- 10:10 AM

Process Simulations of Reactive Distillation for Hydrogen Iodide Decomposition In the Sulfur-Iodine Cycle

John P. O'Connell and James E. Murphy. Chemical Engineering, University of Virginia, 102 Engineers' Way, Charlottesville, VA 22904

Contemporary scenarios for future energy supply include using enormous amounts of hydrogen as an energy carrier for fuel cells and as a reagent for upgrading heavy oils and converting coal to liquid fuels. The Sulfur-Iodine cycle is a closed-cycle, all fluid-phase process to thermochemically decompose water into hydrogen and oxygen that may be the most energy efficient among the many proposed. Current process simulation studies suggest that the energy requirements are unacceptably high, especially in the section where H2 is formed from HI and separated from the recycled I2 by reactive distillation. The reliability of these analyses, and the testing of creative alternatives, is hampered by the lack of reliable data to build the complicated properties models for these systems.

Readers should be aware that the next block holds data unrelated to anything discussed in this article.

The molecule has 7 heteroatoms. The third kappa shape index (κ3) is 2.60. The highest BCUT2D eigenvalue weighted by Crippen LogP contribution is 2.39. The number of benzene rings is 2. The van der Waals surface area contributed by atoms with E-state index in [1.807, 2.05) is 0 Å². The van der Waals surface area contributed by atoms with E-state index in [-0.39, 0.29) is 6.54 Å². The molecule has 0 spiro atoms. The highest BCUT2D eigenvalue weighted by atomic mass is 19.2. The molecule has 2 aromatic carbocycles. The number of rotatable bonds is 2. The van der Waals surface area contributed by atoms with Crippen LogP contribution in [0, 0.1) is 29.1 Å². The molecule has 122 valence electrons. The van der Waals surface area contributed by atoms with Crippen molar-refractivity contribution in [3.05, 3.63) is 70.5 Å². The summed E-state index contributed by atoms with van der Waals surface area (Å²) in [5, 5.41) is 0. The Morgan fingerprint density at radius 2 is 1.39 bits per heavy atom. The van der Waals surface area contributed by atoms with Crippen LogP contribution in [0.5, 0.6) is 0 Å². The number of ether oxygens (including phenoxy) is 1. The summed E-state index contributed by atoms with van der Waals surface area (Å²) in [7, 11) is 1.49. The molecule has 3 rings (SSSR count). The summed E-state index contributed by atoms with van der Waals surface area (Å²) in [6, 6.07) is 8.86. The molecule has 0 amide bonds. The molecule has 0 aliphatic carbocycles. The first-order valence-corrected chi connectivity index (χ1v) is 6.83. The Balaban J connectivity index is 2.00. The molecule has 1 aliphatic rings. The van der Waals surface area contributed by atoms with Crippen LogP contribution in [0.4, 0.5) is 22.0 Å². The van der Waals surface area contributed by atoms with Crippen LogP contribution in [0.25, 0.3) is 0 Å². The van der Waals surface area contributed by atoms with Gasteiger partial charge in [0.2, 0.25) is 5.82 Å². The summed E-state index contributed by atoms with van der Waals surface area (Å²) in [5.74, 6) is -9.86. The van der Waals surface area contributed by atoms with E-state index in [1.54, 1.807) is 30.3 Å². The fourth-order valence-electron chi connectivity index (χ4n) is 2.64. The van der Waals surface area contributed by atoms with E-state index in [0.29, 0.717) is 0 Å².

To make an informed decision with regard to the ultimate feasibility of the S-I process, accurate predictions of phase and reaction equilibria are essential to yield reliable process simulations for equipment and energy requirements. A new properties model, described elsewhere, has been utilized to find optimal configurations and conditions for this section of the S-I process. Significantly different results are found compared to the literature; these suggest that alternative arrangements could lead to improved efficiencies for the process. This paper will describe our methodology and current findings about the RD column, as well as indicate potential opportunities in processing for improved efficiency.